I had only been watching The Case of The Frightened Lady for just a few minutes at Milton Keynes Theatre last night when I scribbled in my notebook “sociopath” and “misdirection”.
And that just about tells you everything you need to know about this quaint, old fashioned whodunit which is strictly for fans of the genre.
Writer, Edgar Wallace, was known, in his heyday, as the king of the crime thriller and, I’m sure that back in the 1930s, when Frightened Lady was first performed, this three-corpse murder-mystery kept its audiences enthralled and in suspense.
But time has moved on. We now expect sophistication, intrigue and innovation.
To modern audiences the plays of 70-80 years ago are shockingly badly plotted, grossly overacted, and time-worn to the point where theatre-goers are sniggering rather than being gripped. They end up a pastiche of a crime thriller.
It doesn’t matter how hard producer Bill Kenwright tries to resurrect these musty old thrillers – firstly through his Agatha Christie Theatre Company and now, in its latest reincarnation as The Classic Thriller Theatre Company – there comes a time in the life of every detective, private investigator and long dead playwright, when they must grasp the nettle and retire.
Where are their modern successors? Why aren’t young, vibrant playwrights writing whodunits any more? The only person I can think of, who has taken the plunge in the last five years, is Peter James and even his work occasionally resorts to cliché.
The added drawback to using rep theatre companies for a string of productions is, if you’re a regular theatre-goer, a pattern emerges with certain actors almost always playing the villain.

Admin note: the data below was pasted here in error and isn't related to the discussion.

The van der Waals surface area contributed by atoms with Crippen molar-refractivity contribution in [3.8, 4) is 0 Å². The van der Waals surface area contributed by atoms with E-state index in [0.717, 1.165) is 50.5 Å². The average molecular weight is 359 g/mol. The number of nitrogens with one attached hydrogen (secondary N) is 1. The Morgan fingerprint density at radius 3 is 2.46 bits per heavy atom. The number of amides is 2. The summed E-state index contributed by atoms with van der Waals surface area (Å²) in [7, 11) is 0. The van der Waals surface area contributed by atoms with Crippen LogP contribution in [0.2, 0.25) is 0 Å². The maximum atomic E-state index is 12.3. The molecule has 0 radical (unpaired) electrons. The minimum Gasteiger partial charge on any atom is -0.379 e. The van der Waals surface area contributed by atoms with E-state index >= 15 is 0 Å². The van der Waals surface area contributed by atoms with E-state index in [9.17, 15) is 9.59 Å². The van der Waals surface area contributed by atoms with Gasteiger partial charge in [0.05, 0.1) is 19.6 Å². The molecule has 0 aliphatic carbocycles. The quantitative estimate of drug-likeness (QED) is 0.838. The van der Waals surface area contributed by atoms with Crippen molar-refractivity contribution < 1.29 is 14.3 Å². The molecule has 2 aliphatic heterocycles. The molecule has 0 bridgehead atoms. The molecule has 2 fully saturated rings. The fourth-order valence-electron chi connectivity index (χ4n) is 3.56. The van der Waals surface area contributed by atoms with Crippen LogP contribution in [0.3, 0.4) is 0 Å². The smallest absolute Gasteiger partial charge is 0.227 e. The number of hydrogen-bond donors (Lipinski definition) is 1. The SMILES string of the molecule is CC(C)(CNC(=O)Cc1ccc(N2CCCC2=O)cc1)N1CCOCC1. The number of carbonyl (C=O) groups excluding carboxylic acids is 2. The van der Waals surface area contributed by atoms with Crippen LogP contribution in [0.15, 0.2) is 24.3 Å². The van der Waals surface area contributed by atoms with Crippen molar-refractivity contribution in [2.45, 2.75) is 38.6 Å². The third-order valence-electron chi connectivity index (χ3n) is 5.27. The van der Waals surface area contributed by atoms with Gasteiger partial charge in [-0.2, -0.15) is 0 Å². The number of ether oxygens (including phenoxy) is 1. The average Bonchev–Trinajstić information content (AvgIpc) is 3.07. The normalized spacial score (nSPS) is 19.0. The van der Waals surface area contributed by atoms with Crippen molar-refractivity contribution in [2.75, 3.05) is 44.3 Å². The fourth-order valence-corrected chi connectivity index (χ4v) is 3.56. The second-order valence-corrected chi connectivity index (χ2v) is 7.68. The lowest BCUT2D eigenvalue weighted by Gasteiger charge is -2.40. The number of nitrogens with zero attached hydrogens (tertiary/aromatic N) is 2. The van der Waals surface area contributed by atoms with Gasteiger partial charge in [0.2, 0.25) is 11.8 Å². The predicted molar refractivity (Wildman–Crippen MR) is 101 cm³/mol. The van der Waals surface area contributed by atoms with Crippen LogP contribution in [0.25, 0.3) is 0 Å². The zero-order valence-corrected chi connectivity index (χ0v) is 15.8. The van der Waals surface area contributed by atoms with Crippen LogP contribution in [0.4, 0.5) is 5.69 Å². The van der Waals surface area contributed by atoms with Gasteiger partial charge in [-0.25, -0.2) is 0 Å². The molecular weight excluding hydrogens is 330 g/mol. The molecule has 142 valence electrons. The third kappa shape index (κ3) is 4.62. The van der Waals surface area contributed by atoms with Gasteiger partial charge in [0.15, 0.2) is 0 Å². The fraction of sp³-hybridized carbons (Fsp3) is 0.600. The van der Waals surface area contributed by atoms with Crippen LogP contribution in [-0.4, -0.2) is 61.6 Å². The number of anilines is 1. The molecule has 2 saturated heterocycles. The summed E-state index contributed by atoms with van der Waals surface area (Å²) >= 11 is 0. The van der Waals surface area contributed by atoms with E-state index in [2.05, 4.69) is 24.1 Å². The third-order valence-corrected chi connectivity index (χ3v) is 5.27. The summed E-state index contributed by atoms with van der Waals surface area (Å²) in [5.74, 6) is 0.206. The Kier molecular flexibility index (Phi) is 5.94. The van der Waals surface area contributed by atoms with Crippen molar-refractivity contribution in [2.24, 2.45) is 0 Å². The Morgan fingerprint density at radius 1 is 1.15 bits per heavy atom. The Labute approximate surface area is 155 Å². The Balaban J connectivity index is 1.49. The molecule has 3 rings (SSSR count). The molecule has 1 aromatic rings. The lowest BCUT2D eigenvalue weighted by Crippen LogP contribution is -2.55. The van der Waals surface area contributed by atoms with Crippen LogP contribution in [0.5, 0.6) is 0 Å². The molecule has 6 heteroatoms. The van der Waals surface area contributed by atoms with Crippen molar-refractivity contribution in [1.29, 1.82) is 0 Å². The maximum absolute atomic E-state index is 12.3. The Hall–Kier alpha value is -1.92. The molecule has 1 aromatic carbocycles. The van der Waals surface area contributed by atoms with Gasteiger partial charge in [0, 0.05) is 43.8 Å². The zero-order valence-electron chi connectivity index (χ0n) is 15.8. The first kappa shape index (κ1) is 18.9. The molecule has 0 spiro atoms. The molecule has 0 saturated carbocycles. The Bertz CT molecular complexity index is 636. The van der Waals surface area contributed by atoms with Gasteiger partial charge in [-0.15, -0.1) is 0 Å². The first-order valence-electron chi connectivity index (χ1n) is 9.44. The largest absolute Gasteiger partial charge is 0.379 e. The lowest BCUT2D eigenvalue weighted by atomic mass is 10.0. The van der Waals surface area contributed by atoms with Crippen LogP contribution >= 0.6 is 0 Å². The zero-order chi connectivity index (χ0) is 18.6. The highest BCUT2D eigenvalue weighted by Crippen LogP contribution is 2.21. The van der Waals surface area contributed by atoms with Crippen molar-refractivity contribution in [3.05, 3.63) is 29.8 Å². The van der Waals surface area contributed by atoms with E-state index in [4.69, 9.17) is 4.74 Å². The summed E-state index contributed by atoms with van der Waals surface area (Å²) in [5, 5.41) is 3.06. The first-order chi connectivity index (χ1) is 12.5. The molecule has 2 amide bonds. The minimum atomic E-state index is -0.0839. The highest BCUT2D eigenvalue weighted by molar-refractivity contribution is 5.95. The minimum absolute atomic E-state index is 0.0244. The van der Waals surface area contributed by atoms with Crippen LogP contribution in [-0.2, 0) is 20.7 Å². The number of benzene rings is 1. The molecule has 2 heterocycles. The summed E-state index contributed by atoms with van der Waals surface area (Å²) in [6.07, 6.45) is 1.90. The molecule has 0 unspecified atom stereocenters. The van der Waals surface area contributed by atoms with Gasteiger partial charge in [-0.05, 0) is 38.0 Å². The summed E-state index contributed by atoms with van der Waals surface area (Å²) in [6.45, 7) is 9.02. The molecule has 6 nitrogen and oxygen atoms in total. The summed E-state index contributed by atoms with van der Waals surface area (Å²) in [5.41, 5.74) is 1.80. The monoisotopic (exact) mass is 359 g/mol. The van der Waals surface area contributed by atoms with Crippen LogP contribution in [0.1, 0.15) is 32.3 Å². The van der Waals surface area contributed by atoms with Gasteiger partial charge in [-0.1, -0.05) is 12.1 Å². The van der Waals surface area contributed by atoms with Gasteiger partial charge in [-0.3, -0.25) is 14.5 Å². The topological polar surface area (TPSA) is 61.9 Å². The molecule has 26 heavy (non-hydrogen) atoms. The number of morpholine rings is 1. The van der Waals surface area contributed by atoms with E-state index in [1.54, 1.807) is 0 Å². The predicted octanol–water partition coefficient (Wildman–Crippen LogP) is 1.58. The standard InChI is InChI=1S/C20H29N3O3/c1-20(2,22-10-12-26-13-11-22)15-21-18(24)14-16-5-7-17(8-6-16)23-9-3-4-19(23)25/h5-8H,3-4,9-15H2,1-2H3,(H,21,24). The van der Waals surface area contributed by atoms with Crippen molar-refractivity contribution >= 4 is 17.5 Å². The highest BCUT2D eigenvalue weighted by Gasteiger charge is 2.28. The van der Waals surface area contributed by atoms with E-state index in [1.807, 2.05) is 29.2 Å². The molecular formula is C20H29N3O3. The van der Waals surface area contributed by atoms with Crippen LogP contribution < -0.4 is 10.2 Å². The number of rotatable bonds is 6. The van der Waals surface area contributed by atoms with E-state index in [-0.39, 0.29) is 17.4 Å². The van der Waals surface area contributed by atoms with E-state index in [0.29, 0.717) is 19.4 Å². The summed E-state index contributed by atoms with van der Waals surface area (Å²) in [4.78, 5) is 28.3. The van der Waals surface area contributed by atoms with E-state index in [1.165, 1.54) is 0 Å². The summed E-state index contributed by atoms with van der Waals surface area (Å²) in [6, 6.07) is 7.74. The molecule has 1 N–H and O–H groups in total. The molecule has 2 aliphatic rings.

In Frightened lady former award-winning Corrie bad boy, Gray O’Brien (sadly dropping his seductive Scottish accent for an English one), plays Chief Supt Tanner of Scotland Yard, who is charged with finding a killer in a posh country house filled with stereotypes.
His sidekick, Sgt Totti, is one half of the Harry Potter Weaseley twins, Oliver Phelps, which, last night, was causing great excitement among the young female staff at MK Theatre.
The grand house, home to Lady Lebanon and her son, is holding its annual fancy dress bash when a body is found, strangled using a method favoured by the thugees of India.
Was it the butler? He’s favourite isn’t he? Or the obnoxious, slimy doctor who is always groping the ladies, or the two mysterious footmen? Or the insanely jealous gamekeeper?
And what of the frightened lady who sleepwalks at night?
There’s more red herrings than can be found at Billingsgate, plus another two bodies, and a complete lack of co-operation from the grande dame of the house, Lady Lebanon (Deborah Grant, looking like Joan Collins and with a cut glass accent so extreme that there is a danger of her self-harming).
The cast are all Kenwright and TV favourites. Fellow ex-Coronation Street actor, Philip Lowrie, The Royal’s Denis Lill, Skins’ April Pearson, Ben Nealon from Doctors and Soldier, Soldier plus Glenn Carter (the best Jesus Christ Superstar ever to grace the West End stage).
They do the business in this formulaic thriller but it is hardly a stretch of anyone’s acting skills.
You’ll have fun trying to work out the identity of the killer but remember my two keywords and you won’t go far wrong.
The Case of The Frightened Lady runs at Milton Keynes Theatre until Saturday before continuing its UK tour.
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Remaining tour dates.
June 4 – 9, Devonshire Park Theatre, Eastbourne
June 11 – 16, Belgrade Theatre, Coventry
June 18 – 23, Southend Palace Theatre
June 25 – 30, Theatre Royal, Brighton
July 2 – 8, Swansea Grand Theatre
July 9 – 14, Grand Opera House York
July 16 – 21, Malvern Theatre
July 23 – 28, Leeds Grand Theatre
July 30 – August 4, Bury St Edmonds, Theatre Royal
Sept 10 – 15, Torquay Princess Theatre
Sept 17 – 22, Derby Theatre
Sept 24 – 29, Eden Court, Inverness
Oct 2 – 6, Theatre Royal, Glasgow
Oct 8 – 13, Connaught Theatre, Worthing
Oct 15 – 20 Garrick Theatre, Lichfield
Oct 22 – 27, Buxton Opera House
Oct 29 – Nov 3, New Theatre Royal, Portsmouth
Nov 5 – 10, Orchard Theatre, Dartford
Nov 12 – 17, Richmond Theatre.
The Case of The Frightened Lady
Review. The Case of The Frightened Lady is overacted and time-worn but should amuse fans of the genre who enjoy vintage whodunits.